αIIbβ3 biogenesis is controlled by engagement of αIIb in the calnexin cycle via the N15-linked glycan

W. Beau Mitchell, Ji Hong Li, Deborah L. French, Barry S. Coller

Research output: Contribution to journalArticle

23 Scopus citations

Abstract

Although much is known about αIIbβ3 structure and function, relatively little is understood about its biogenesis. Thus, we studied the kinetics of pro-αIIb production and degradation, focusing on whether proteasomal degradation or the calnexin cycle participates in these processes. In pulse-chase analyses, the time to half-disappearance of pro-αIIb (t1/2) was the same in (1) HEK293 cells transfected with (a) αIIb plus β3, (b) αIIb alone, (c) mutant V298FαIIb plus β3, or (d) I374TαIIb plus β3; and (2) murine wild-type and β3-null megakaryocytes. Inhibition of the proteasome prolonged the t1/2 values in both HEK293 cells and murine megakaryocytes. Calnexin coprecipitated with αIIb from HEK293 cells transfected with αIIb alone, αIIb plus β3, and V298FαIIb plus β3. For proteins in the calnexin cycle, removal of the terminal mannose residue of the middle branch of the core N-linked glycan results in degradation. Inhibition of the enzyme that removes this mannose residue prevented pro-αIIb degradation in β3-null murine megakaryocytes. αIIb contains a conserved glycosylation consensus sequence at N15, and an N15Q mutation prevented pro-αIIb maturation, complex formation, and degradation. Our findings suggest that pro-αIIb engages the calnexin cycle via the N15 glycan and that failure of pro-αIIb to complex normally with β3 results in proteasomal degradation.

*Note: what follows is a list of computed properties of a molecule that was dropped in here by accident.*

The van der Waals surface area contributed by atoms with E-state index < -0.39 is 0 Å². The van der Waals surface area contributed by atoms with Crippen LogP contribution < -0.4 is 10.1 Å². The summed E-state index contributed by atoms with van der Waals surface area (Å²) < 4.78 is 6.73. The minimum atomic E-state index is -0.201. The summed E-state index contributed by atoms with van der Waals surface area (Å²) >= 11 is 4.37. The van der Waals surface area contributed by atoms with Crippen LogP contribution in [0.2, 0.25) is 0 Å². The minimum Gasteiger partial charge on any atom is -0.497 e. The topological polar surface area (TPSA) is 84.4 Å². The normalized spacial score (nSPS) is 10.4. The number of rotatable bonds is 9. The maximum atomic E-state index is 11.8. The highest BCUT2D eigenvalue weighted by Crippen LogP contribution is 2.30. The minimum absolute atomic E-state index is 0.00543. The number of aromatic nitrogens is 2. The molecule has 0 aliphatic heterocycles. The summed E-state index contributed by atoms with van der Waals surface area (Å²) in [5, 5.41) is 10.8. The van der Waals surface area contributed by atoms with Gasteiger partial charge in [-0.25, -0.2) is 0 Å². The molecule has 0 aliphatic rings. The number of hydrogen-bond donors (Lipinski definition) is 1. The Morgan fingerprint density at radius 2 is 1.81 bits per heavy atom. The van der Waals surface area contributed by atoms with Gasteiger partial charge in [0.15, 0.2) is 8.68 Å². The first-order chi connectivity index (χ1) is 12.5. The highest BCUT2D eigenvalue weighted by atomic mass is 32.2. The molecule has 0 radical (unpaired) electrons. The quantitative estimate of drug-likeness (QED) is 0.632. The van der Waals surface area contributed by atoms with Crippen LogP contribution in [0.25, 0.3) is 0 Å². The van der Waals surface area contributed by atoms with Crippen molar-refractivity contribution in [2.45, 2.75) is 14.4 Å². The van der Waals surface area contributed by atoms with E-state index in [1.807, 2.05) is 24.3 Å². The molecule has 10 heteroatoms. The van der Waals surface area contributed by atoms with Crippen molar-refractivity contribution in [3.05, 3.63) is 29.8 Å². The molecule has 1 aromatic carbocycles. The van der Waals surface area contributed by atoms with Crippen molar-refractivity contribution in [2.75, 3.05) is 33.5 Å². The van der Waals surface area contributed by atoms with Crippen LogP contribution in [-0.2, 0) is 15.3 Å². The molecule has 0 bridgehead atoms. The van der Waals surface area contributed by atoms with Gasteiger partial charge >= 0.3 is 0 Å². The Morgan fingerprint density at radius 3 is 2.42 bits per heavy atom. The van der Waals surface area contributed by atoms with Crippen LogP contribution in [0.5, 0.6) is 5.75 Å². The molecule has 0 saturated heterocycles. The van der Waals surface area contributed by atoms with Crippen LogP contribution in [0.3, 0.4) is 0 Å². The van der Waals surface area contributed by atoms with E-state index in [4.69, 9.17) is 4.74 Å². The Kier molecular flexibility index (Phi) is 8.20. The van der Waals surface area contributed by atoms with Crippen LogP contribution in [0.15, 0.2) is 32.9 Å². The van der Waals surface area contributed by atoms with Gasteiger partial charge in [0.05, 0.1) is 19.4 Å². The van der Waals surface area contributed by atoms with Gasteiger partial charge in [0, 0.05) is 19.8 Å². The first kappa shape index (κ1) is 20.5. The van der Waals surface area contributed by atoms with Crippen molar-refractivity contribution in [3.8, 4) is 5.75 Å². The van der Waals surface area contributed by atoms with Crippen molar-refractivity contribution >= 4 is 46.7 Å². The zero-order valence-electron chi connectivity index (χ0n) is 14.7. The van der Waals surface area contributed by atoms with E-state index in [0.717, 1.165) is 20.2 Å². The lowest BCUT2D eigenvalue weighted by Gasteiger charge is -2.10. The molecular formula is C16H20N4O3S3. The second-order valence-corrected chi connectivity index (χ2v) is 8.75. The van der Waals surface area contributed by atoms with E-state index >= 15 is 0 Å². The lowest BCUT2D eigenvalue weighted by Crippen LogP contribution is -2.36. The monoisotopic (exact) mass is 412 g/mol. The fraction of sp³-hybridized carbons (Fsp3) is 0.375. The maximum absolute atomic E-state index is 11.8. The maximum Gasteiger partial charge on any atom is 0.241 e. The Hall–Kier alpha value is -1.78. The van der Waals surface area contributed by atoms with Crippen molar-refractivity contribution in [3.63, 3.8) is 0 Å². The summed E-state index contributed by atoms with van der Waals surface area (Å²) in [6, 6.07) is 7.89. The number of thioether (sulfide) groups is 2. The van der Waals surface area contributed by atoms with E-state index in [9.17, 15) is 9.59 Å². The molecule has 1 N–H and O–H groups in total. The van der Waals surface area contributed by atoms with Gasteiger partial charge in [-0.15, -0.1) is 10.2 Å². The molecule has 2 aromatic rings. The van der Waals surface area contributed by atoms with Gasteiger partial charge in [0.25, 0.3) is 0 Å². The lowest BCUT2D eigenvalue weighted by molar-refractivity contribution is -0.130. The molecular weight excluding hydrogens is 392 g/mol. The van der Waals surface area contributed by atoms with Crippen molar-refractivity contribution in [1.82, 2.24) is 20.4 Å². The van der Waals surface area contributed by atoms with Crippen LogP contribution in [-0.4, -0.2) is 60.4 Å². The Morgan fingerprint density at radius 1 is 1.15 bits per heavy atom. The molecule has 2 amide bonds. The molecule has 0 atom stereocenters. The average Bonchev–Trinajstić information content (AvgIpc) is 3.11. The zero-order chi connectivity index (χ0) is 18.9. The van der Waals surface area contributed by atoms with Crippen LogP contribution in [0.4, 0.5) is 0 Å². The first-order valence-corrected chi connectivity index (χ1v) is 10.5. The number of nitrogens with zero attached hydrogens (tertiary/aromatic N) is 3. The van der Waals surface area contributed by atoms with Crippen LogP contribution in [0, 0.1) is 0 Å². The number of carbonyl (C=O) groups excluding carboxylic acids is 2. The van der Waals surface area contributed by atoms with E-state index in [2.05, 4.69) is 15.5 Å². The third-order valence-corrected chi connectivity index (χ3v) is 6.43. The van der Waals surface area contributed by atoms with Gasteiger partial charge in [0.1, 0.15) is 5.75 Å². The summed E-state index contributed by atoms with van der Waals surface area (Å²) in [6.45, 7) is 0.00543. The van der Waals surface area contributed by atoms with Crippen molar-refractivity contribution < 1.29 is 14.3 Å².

Original languageEnglish (US)
Pages (from-to)2713-2719
Number of pages7
JournalBlood
Volume107
Issue number7
DOIs
Publication statusPublished - Apr 1 2006
Externally publishedYes

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ASJC Scopus subject areas

  • Biochemistry
  • Immunology
  • Hematology
  • Cell Biology

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